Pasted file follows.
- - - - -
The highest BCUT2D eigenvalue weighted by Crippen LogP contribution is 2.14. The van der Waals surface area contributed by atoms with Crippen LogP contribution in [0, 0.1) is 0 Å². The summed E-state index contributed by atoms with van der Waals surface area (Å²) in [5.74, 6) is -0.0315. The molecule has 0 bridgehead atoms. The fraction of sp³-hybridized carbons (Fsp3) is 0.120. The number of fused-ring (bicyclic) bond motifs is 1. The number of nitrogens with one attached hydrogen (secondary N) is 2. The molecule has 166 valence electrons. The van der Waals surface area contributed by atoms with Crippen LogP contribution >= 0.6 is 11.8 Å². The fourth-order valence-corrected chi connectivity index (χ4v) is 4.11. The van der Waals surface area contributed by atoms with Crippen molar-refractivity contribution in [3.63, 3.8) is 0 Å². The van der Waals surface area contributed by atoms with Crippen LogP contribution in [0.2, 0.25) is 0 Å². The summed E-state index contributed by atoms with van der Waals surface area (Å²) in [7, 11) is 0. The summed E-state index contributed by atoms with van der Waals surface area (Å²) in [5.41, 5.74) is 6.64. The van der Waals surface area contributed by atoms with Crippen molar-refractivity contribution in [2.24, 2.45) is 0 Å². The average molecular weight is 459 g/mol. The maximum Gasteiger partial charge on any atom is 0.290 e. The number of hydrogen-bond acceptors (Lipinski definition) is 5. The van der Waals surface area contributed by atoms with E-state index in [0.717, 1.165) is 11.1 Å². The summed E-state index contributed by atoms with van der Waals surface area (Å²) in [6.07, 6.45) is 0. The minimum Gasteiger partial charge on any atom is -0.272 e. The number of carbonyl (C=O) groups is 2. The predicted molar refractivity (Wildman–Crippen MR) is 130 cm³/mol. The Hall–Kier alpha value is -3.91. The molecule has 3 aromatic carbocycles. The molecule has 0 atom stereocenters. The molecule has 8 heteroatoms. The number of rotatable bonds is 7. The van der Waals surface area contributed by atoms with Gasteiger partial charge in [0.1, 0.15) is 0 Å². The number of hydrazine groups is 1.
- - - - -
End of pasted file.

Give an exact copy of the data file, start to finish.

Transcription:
The highest BCUT2D eigenvalue weighted by Crippen LogP contribution is 2.14. The van der Waals surface area contributed by atoms with Crippen LogP contribution in [0, 0.1) is 0 Å². The summed E-state index contributed by atoms with van der Waals surface area (Å²) in [5.74, 6) is -0.0315. The molecule has 0 bridgehead atoms. The fraction of sp³-hybridized carbons (Fsp3) is 0.120. The number of fused-ring (bicyclic) bond motifs is 1. The number of nitrogens with one attached hydrogen (secondary N) is 2. The molecule has 166 valence electrons. The van der Waals surface area contributed by atoms with Crippen LogP contribution >= 0.6 is 11.8 Å². The fourth-order valence-corrected chi connectivity index (χ4v) is 4.11. The van der Waals surface area contributed by atoms with Crippen molar-refractivity contribution in [3.63, 3.8) is 0 Å². The van der Waals surface area contributed by atoms with Crippen LogP contribution in [0.2, 0.25) is 0 Å². The summed E-state index contributed by atoms with van der Waals surface area (Å²) in [7, 11) is 0. The summed E-state index contributed by atoms with van der Waals surface area (Å²) in [5.41, 5.74) is 6.64. The van der Waals surface area contributed by atoms with Crippen molar-refractivity contribution in [2.24, 2.45) is 0 Å². The average molecular weight is 459 g/mol. The maximum Gasteiger partial charge on any atom is 0.290 e. The number of hydrogen-bond acceptors (Lipinski definition) is 5. The van der Waals surface area contributed by atoms with E-state index in [0.717, 1.165) is 11.1 Å². The summed E-state index contributed by atoms with van der Waals surface area (Å²) in [6.07, 6.45) is 0. The minimum Gasteiger partial charge on any atom is -0.272 e. The number of carbonyl (C=O) groups is 2. The predicted molar refractivity (Wildman–Crippen MR) is 130 cm³/mol. The Hall–Kier alpha value is -3.91. The molecule has 3 aromatic carbocycles. The molecule has 0 atom stereocenters. The molecule has 8 heteroatoms. The number of rotatable bonds is 7. The van der Waals surface area contributed by atoms with Gasteiger partial charge in [0.1, 0.15) is 0 Å². The number of hydrazine groups is 1.